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Talks reignite on MARC, SEPTA commuter rail link  

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MARC train Maryland

A MARC train may soon be stopping in Newark after Maryland lawmakers directed its operator to begin negotiations. | PHOTO COURTESY OF WIKIPEDIA

NEWARK – The long-discussed goal of having commuter rail service between Delaware and northeast Maryland now seems just a matter of time, according to transit authorities in both states.

“There have been talks about it for a number of years and now we now have an agreement to identify obstacles and choose a path forward,” said John Sisson, CEO of DART First State, the public transit agency for Delaware.

Maryland Area Rail Commuter (MARC) spokesman Jerimiah Moerke said, “Stakeholders and elected officials in both Delaware and Maryland have shown strong support for closing the commuter rail gap between the MARC system and the Southeastern Pennsylvania Transportation Authority (SEPTA) system.”

Currently, MARC trains only reach as far northeast from Baltimore on the rail corridor as Perryville on the eastern side of the Susquehanna River, while SEPTA service stretches southwest to Newark. The 20-mile gap between Newark and Perryville marks the only missing link in the commuter rail system between New York City and Washington, D.C.

According to Moerke, discussions began at the initiative of Maryland lawmakers. 

“During the 2020 legislative session, the Maryland General Assembly adopted House Bill 1236 which required MDOT MTA [Maryland Department of Transportation’s transit administration] to engage in good faith negotiations to reach an agreement on a pilot program to establish MARC train service between Perryville and Newark,” he said.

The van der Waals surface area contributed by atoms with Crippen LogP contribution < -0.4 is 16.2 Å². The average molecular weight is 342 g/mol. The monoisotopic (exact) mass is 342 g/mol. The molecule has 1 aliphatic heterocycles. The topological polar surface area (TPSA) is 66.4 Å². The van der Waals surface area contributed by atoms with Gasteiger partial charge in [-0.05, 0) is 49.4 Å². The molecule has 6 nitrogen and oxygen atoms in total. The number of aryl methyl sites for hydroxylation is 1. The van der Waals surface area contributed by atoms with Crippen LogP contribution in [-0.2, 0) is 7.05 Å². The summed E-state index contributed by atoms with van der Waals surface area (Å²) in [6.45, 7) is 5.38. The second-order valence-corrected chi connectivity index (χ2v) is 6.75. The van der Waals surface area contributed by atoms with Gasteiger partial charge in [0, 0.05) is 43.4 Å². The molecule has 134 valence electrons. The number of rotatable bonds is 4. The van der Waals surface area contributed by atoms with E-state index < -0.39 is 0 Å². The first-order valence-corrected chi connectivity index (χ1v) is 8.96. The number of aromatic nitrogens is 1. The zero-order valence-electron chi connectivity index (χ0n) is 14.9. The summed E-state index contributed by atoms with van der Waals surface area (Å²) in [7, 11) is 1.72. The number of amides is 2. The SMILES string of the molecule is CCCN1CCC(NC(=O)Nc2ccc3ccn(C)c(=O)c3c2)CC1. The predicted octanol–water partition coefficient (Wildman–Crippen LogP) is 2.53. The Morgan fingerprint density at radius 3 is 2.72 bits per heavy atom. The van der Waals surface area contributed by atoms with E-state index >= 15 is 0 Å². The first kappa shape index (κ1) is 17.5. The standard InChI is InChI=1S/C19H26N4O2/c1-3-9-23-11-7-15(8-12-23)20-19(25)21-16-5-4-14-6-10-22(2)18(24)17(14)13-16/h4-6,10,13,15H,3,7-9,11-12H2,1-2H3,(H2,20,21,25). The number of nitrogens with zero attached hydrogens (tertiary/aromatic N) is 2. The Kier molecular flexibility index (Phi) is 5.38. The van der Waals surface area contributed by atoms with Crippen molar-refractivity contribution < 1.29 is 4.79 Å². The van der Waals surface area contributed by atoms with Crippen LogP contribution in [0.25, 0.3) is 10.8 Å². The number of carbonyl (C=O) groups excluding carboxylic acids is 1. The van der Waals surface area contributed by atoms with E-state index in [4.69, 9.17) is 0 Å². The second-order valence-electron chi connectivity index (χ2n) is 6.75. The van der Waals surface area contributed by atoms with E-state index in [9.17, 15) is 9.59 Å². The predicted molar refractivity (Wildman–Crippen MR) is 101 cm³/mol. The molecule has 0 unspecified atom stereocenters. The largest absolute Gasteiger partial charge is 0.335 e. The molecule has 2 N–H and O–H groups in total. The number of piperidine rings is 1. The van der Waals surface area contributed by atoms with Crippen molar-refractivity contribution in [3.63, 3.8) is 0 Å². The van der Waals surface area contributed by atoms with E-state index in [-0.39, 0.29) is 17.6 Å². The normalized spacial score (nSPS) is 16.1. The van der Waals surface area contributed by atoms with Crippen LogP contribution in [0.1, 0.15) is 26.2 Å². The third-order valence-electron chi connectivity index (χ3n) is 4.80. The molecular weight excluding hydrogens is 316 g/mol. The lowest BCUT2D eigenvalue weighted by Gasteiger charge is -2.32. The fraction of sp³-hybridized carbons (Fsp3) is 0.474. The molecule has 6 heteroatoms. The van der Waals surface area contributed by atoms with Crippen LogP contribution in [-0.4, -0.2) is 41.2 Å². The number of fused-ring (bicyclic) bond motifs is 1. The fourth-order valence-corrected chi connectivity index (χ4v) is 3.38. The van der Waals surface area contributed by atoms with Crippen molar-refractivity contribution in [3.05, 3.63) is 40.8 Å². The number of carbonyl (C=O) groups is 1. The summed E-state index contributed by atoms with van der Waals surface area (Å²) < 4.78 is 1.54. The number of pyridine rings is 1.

“We don’t have a specific time to complete work,” Sisson added, “and there are a number of issues we have to explore.” 

Among those issues are:

  • Discussions will have to be held with Amtrak, which owns the rail network in question, as to whether it has concerns or issues about additional trains on that section of tracks. For example, with increased traffic, there would have to be sufficient “turnouts,” ‘where trains could switch tracks to allow oncoming trains to pass.
  • Decisions will have to be made on whether MARC service would stop at Newark or extend into Wilmington, which would overlap SEPTA’s existing service between the two cities. “There certainly would be a bigger market if it is extended to include Wilmington,” Sisson said.
  • Studies anticipating potential consumer demand will have to redone. “For example, after COVID, SEPTA passenger usage is only about half of what it was before,” Sisson pointed out. However, he notes that the University of Delaware’s STAR campus, with its research facilities and educational, scientific and governmental ties, is attracting additional regional visitors. 

Both Sisson and Moerke say that Elkton, Md., located between Perryville and Newark, may not be part of the scheduled plan, at least initially. While there is a historic station there, it is not reportedly in operational status.

Moerke said that initial discussions have centered on a proposed pilot service that would consist of two morning and two evening trains between Perryville and Newark. He also noted that in 2017, the Wilmington Area Planning Council (WILMAPCO) completed a study to estimate the ridership potential for MARC-SEPTA commuter rail connection and recommended that the implementing agencies create a memorandum of agreement for this service connection. In addition to extending into Delaware, MARC is also discussing connections to create service into Virginia to complete its interstate network.

Sisson is optimistic that the plan will move forward speedily. 

“We’re excited about the potential of filling in this important gap in commuter service,” he said.

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